Creative companies are moving from suburbs into city centres
Across the globe young, footloose, creative people are escaping the suburbs and moving to urban centres. The tech industry is no exception. Silicon Valley may be the world’s premier tech centre, but in recent years Valley firms have sought increasing amounts of space in downtown San Francisco. Wireless systems, the cloud and flexible working practices mean that major conglomerates no longer need huge offices for servers and staff – smaller units are just as viable.
Vibrant, mixed-use communities are at the heart of the new tech industry zeitgeist (see fig.1). The exchange of information and ideas is central to any creative industry, and tech is no exception. Creative clusters allow innovation to thrive. But it is not just innovation within a single company that is productive, the innovation of whole industries and the wider creative community makes a difference. This means the human interaction allowed by cities has become a key attraction in the search for workspaces by tech companies. Cafés, bars, shops, a variety of housing and low-cost office space provide the real estate foundation they seek.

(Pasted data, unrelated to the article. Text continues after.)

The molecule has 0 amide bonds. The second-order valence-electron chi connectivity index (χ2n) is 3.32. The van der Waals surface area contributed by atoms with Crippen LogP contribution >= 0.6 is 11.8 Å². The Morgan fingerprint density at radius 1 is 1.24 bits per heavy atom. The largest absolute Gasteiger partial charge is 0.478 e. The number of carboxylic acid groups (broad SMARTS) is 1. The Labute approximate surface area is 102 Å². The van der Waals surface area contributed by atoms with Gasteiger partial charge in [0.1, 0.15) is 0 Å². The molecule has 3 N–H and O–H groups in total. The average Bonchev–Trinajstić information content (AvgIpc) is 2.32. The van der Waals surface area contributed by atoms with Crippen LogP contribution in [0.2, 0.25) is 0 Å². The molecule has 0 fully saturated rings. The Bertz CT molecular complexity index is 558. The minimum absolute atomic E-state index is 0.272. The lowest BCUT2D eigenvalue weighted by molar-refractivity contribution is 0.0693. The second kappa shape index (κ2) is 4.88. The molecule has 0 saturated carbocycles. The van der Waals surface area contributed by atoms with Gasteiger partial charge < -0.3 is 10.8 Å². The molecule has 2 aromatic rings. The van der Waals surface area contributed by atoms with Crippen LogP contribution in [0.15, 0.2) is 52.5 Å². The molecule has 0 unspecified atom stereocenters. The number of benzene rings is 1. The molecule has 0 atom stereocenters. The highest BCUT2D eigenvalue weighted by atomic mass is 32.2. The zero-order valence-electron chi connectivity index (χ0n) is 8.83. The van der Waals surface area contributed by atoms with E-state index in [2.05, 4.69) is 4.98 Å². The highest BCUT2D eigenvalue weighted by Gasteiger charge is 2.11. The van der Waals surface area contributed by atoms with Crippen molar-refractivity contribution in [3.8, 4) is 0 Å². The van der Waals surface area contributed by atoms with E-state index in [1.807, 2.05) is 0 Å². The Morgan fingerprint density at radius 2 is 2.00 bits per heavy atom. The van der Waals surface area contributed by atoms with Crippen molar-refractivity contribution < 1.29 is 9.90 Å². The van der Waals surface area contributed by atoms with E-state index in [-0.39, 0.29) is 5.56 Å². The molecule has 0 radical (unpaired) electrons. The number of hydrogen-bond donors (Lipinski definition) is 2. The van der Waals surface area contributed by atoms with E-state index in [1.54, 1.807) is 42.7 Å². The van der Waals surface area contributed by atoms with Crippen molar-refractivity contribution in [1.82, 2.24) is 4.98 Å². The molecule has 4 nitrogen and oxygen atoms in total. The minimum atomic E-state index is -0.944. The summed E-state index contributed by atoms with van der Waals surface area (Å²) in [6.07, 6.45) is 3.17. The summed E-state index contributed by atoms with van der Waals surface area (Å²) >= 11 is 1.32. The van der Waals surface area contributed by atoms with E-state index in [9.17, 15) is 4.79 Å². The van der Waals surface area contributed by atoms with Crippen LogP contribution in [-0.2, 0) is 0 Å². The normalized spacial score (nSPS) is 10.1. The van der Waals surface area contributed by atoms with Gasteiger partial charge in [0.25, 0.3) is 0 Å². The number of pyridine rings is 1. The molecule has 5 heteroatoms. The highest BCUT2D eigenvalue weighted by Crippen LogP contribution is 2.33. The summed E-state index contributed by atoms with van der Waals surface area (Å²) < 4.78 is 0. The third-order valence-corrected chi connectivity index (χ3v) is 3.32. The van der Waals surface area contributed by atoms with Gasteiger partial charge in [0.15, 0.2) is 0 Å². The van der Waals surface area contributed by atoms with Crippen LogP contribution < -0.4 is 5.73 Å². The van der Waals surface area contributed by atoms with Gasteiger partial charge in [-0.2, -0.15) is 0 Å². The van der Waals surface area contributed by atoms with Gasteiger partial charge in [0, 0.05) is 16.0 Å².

While the city trend is shaping tech companies, the tech trend is also shaping cities. In New York, the tech industry is the second biggest employer behind finance and real estate, accounting for a third of private sector job growth since 2007. The growth in the tech industry has gone hand in hand with the city’s urban renaissance (see New York).
Major global players, such as Google or Amazon, sit alongside small start-ups and more established medium-sized firms in newly regenerated locations. These companies are fast growing and seek flexible, non-traditional office space, pushing up rents in creative clusters faster than in more traditional office districts in some locations.
In New York, rents for the space favoured by tech and creative firms are up 33% from a December 2010 low, compared to 20% for financial office space. In London, the city’s major landlords are actively profiling their stock to appeal to this growth sector, while Singapore’s ‘shophouses’ are proving attractive to tech start-ups looking for cheaper alternative space and have shown very high rental and capital growth.
Growing tech cities that offer a vibrant, creative urban scene will have a significant advantage in the world city race and should show superior real estate growth.